Being aware of cultural differences and local customs is one of the most important aspects of Hokkaido travel. Lack of basic knowledge can lead to awkward situations or worse.
Hokkaido residents are generally easygoing and if you adhere to basic Japanese sightseeing manners you won’t have anything to worry about.
In certain settings there are a few specific manners to keep in mind, so be sure to know about them beforehand and have a memorable trip.
1. Respect the Wildlife
During your Hokkaido travel, you may encounter a wide variety of wildlife, from cute birds and foxes to impressive sika deer and birds of prey.
In fact, the most common violation of tourist etiquette in Hokkaido is feeding wild animals.
It’s not allowed at any time or under any circumstances. It leads to saddening news reports of animals involved in traffic accidents while being fed or seeking food or the health hazards caused by salt, oil, and additives found in human food.
Also, bear in mind that even if a “friendly” wild animal approaches, it’s not safe to touch it. Animals like the red fox can carry parasites, which in worst-case scenarios, can prove fatal. To ensure a happy wildlife encounter, always maintain a reasonable distance when taking photos and avoid flash photography.
2. Treat Nature With Care
Spectacular scenery, mountain climbing and hiking, and watersports on the sea and in mountain streams are a significant part of what makes Hokkaido travel attractive to tourists.
However, natural beauty must be maintained by those who interact with it, so be sure to handle things appropriately and dispose of your own garbage to ensure that plastic bags and bottles do not clutter landscapes and waterways.
Litter encourages brown bears to descend from the mountains, causing problems for locals, but if an area has recycling bins available, please use them.
Also, be sure to stay on trails and boardwalks. If you wander away from designated paths, you might unknowingly damage or destroy precious plant life. Never pick flowers or take wild grass as a souvenir. In some cases, that goes beyond a violation of manners and may be considered a criminal offense.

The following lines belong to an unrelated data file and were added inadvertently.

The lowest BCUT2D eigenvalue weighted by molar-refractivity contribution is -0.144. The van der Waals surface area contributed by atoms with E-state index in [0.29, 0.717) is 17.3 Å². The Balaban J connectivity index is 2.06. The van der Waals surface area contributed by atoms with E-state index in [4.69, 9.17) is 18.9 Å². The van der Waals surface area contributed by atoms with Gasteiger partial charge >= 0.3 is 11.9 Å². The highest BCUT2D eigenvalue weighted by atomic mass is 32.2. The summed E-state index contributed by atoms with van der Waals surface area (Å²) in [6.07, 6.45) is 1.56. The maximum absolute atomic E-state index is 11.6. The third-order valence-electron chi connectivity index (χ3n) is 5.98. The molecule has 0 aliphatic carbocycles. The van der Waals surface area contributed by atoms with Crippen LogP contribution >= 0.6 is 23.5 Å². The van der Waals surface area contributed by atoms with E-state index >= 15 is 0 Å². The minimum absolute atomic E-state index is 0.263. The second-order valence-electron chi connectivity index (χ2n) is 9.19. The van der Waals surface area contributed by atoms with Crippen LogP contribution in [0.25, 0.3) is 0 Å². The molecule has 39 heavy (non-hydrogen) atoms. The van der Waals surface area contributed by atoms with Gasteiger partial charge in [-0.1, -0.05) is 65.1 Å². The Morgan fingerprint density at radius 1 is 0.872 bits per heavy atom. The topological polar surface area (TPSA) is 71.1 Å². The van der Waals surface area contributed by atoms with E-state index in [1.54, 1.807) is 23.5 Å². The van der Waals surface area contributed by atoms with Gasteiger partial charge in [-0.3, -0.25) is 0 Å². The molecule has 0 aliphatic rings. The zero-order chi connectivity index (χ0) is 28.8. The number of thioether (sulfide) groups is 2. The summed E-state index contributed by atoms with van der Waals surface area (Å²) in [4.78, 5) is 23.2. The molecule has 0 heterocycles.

3. Be Careful Around Farms & Ranches
In February 2016, Biei's "Philosophy Tree," which had become a popular tourist spot due to its beautiful landscape, was cut down by the landowner. One reason cited was that "too many tourists trespass on the surrounding farmland to take pictures."
It's important to remember that while Hokkaido's farms and ranches have idyllic scenery, they are also private property where essential crops are grown. The simple rule is: while it's fine to take photos from public roads, do not enter private areas without permission.
4. Be Careful at Tourist Spots
During peak seasons and holidays, there may be long lines when waiting to enter tourist areas. Avoid cutting in line and follow any instructions given. If possible, buying advance tickets is recommended.
At zoos and tourist ranches, unless animals are in designated petting areas, never touch them no matter how close you are. Similarly, it’s not safe to feed animals other than those for which feeding is explicitly allowed and then only with specially provided feed. Animals are carefully looked after by professional keepers, and even nearby grass or leaves should not be given to the animals.
In historic buildings, entry to some areas may be prohibited, or removing your shoes may be required. Many sites have slippers you can borrow, so please use them rather than going barefoot. Photos are often prohibited inside museums, so check facility guidelines before taking pictures.
5. Don't Forget Your Reservations!
The biggest breach of restaurant manners is missing a reservation without notice or canceling on the day. Prepared ingredients may be wasted, and a cancellation fee will be charged.
Deposits are not common in Japan except for large group bookings, and seats and ingredients are often prepared soon after the reservation is made. If your schedule is likely to change, it’s best to make seating reservations only and to contact the restaurant promptly when any changes occur.
Also, leaving food is considered bad manners, but there are some exceptions for restaurants in Hokkaido where ingredients are produced locally. If possible, check portion sizes when ordering and choose an appropriate amount of food.
If you’re still hungry, additional items may be ordered during the meal. All-you-can-eat restaurants are gaining in popularity, but be sure to check beforehand if any penalties are imposed for leftovers.
6. Don't Be Rude on Trains
If you have a large suitcase, hold on to it securely when using the airport or station escalators. When boarding a JR train or subway, passengers enter and exit carriages through the same door so patiently wait in line for everyone to get off before you board.
Eating and drinking on public transport are a case-by-case situation. On trains and trams with bench seats it’s generally unacceptable, but on long-distance carriers like limited express trains and highway buses eating is usually OK. Additionally, in rural areas where there are few people, most people don’t mind eating on trains or buses either.
7. Listen to Guides
Long ago, Hokkaido was settled by pioneers who gathered from all over the country, and as they helped each other survive the severe cold, they became less concerned with particular manners.
However, love for the region is strong, and many people are sensitive to rules that protect nature, landscapes, agriculture, and animals.
These guidelines should be observed by tourists as well, so be sure to listen to tour guides and facility employees to ensure a smooth and enjoyable Hokkaido travel!
Text by:minna no kotoba sha
*Prices and options mentioned are subject to change.
*Unless stated otherwise, all prices include tax.
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